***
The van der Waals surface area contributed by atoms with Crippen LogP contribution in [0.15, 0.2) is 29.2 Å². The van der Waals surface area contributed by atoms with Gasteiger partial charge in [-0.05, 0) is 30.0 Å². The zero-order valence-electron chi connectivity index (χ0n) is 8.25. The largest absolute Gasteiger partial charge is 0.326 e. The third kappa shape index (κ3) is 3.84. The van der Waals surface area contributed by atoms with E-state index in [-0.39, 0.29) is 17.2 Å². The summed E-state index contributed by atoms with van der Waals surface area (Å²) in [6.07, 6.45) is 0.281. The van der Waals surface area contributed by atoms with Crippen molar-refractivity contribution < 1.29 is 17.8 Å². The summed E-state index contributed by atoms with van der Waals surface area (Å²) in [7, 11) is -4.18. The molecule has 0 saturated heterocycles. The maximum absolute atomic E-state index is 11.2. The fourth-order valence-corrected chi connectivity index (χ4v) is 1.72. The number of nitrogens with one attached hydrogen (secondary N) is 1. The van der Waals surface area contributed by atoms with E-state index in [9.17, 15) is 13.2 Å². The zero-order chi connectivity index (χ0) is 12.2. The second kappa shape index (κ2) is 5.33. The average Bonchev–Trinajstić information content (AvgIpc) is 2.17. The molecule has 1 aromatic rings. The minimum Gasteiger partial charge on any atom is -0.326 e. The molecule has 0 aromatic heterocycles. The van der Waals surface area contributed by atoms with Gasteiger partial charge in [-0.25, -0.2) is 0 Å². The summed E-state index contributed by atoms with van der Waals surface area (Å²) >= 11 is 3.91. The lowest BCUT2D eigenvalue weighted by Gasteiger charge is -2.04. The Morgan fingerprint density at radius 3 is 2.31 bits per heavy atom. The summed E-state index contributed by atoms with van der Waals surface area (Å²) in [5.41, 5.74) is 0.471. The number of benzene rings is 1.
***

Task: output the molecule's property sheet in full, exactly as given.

The van der Waals surface area contributed by atoms with Crippen LogP contribution in [0.15, 0.2) is 29.2 Å². The van der Waals surface area contributed by atoms with Gasteiger partial charge in [-0.05, 0) is 30.0 Å². The zero-order valence-electron chi connectivity index (χ0n) is 8.25. The largest absolute Gasteiger partial charge is 0.326 e. The third kappa shape index (κ3) is 3.84. The van der Waals surface area contributed by atoms with E-state index in [-0.39, 0.29) is 17.2 Å². The summed E-state index contributed by atoms with van der Waals surface area (Å²) in [6.07, 6.45) is 0.281. The van der Waals surface area contributed by atoms with Crippen molar-refractivity contribution < 1.29 is 17.8 Å². The summed E-state index contributed by atoms with van der Waals surface area (Å²) in [7, 11) is -4.18. The molecule has 0 saturated heterocycles. The maximum absolute atomic E-state index is 11.2. The fourth-order valence-corrected chi connectivity index (χ4v) is 1.72. The number of nitrogens with one attached hydrogen (secondary N) is 1. The van der Waals surface area contributed by atoms with E-state index in [9.17, 15) is 13.2 Å². The zero-order chi connectivity index (χ0) is 12.2. The second kappa shape index (κ2) is 5.33. The average Bonchev–Trinajstić information content (AvgIpc) is 2.17. The molecule has 1 aromatic rings. The minimum Gasteiger partial charge on any atom is -0.326 e. The molecule has 0 aromatic heterocycles. The van der Waals surface area contributed by atoms with Gasteiger partial charge in [-0.25, -0.2) is 0 Å². The summed E-state index contributed by atoms with van der Waals surface area (Å²) >= 11 is 3.91. The lowest BCUT2D eigenvalue weighted by Gasteiger charge is -2.04. The Morgan fingerprint density at radius 3 is 2.31 bits per heavy atom. The summed E-state index contributed by atoms with van der Waals surface area (Å²) in [5.41, 5.74) is 0.471. The number of benzene rings is 1.